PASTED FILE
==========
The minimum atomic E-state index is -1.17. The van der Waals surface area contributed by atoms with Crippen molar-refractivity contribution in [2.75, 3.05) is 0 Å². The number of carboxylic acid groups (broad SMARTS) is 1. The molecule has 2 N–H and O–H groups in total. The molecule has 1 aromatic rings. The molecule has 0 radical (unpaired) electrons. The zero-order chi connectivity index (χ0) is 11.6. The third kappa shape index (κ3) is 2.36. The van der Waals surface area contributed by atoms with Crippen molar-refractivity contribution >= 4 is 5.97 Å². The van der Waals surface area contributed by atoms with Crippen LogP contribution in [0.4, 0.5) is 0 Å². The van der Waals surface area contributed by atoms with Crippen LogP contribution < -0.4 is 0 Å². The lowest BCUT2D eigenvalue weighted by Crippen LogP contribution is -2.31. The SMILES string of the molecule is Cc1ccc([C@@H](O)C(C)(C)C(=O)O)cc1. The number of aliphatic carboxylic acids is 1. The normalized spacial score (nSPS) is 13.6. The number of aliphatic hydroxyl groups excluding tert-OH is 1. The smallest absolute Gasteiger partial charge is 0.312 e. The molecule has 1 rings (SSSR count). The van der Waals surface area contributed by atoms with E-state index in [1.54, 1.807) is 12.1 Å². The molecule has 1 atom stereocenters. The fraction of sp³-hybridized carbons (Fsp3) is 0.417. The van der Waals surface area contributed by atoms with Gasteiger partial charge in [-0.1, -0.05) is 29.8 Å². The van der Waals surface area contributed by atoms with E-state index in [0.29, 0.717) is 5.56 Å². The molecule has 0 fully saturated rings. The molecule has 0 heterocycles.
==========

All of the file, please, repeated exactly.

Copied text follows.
The minimum atomic E-state index is -1.17. The van der Waals surface area contributed by atoms with Crippen molar-refractivity contribution in [2.75, 3.05) is 0 Å². The number of carboxylic acid groups (broad SMARTS) is 1. The molecule has 2 N–H and O–H groups in total. The molecule has 1 aromatic rings. The molecule has 0 radical (unpaired) electrons. The zero-order chi connectivity index (χ0) is 11.6. The third kappa shape index (κ3) is 2.36. The van der Waals surface area contributed by atoms with Crippen molar-refractivity contribution >= 4 is 5.97 Å². The van der Waals surface area contributed by atoms with Crippen LogP contribution in [0.4, 0.5) is 0 Å². The van der Waals surface area contributed by atoms with Crippen LogP contribution < -0.4 is 0 Å². The lowest BCUT2D eigenvalue weighted by Crippen LogP contribution is -2.31. The SMILES string of the molecule is Cc1ccc([C@@H](O)C(C)(C)C(=O)O)cc1. The number of aliphatic carboxylic acids is 1. The normalized spacial score (nSPS) is 13.6. The number of aliphatic hydroxyl groups excluding tert-OH is 1. The smallest absolute Gasteiger partial charge is 0.312 e. The molecule has 1 rings (SSSR count). The van der Waals surface area contributed by atoms with E-state index in [1.54, 1.807) is 12.1 Å². The molecule has 1 atom stereocenters. The fraction of sp³-hybridized carbons (Fsp3) is 0.417. The van der Waals surface area contributed by atoms with Gasteiger partial charge in [-0.1, -0.05) is 29.8 Å². The van der Waals surface area contributed by atoms with E-state index in [0.29, 0.717) is 5.56 Å². The molecule has 0 fully saturated rings. The molecule has 0 heterocycles.